Another resource for searching, indexing and finding longform journalism stories. Byliner.com has about 30,000 non-fiction articles. The design and UI of the site is pretty great.
Byliner.com is a referral service, not a library. The database contains tens of thousands of article previews: the hed, the deck, the source of the article, and its first 300 words or so, followed by two discreet buttons: “Read at Source” or “Read It Later.” These are substantive hooks, and they lead to many different online magazines and news sites, some of them (including, of course, The New Yorker) behind paywalls. “We’re approximating the leads as pushed out by RSS,” Tayman explained in an email, when asked about the length of the previews. “We’ll make adjustments if required, but…the intent is to give the reader enough information to see the value of the article, and then point them to the full article at the source.”
The real innovation of the site, however, is the meticulously edited metadata attached to each article preview. Each article and author is labeled in many ways, from the predictable, like the topics it covers, to the unexpected, like where the author hails from in the county or the world. This metadata is what will power Byliner’s recommendations to its readers. Do you like tech stories by writers from the midwest? Southern crime stories? Byliner’s Pandora function will note the preferences of each user, based on what they read and share, and present them with increasingly tailored suggestions.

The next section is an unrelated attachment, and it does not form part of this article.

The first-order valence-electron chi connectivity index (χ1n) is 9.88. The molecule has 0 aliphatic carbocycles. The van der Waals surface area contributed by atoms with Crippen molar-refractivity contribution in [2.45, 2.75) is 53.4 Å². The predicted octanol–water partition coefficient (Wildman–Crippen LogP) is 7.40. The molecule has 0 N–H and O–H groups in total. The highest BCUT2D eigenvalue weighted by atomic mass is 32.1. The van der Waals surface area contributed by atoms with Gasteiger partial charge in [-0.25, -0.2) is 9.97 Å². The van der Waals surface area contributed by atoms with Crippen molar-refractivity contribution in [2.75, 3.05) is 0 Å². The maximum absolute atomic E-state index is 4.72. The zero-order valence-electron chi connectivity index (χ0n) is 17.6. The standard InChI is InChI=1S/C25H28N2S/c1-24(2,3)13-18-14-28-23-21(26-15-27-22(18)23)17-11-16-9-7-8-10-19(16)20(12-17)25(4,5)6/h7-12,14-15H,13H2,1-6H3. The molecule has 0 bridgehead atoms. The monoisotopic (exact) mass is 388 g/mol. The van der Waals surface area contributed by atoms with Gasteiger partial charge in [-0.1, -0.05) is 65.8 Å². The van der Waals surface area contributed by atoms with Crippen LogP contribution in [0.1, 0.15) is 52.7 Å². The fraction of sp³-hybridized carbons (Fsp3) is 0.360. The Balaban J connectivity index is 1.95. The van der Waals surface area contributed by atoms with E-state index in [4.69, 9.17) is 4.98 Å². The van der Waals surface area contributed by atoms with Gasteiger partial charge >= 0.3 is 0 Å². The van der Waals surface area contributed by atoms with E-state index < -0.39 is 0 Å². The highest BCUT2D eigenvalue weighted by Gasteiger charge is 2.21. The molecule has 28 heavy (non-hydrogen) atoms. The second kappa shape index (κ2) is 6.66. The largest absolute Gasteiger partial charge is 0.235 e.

Certainly, a free site like this pertains to a small audience that already has Longform and Instapaper, but one more entry can’t hurt, can it?
The site functions like a mix between Pandora and Facebook for non-fiction writing. Which is weird. If you like or follow an author on the site, you’ll get updates as to whenever they’ve published something on your dashboard.
Again, a small audience will be interested in this, but it seems to offer some nice features for those that are.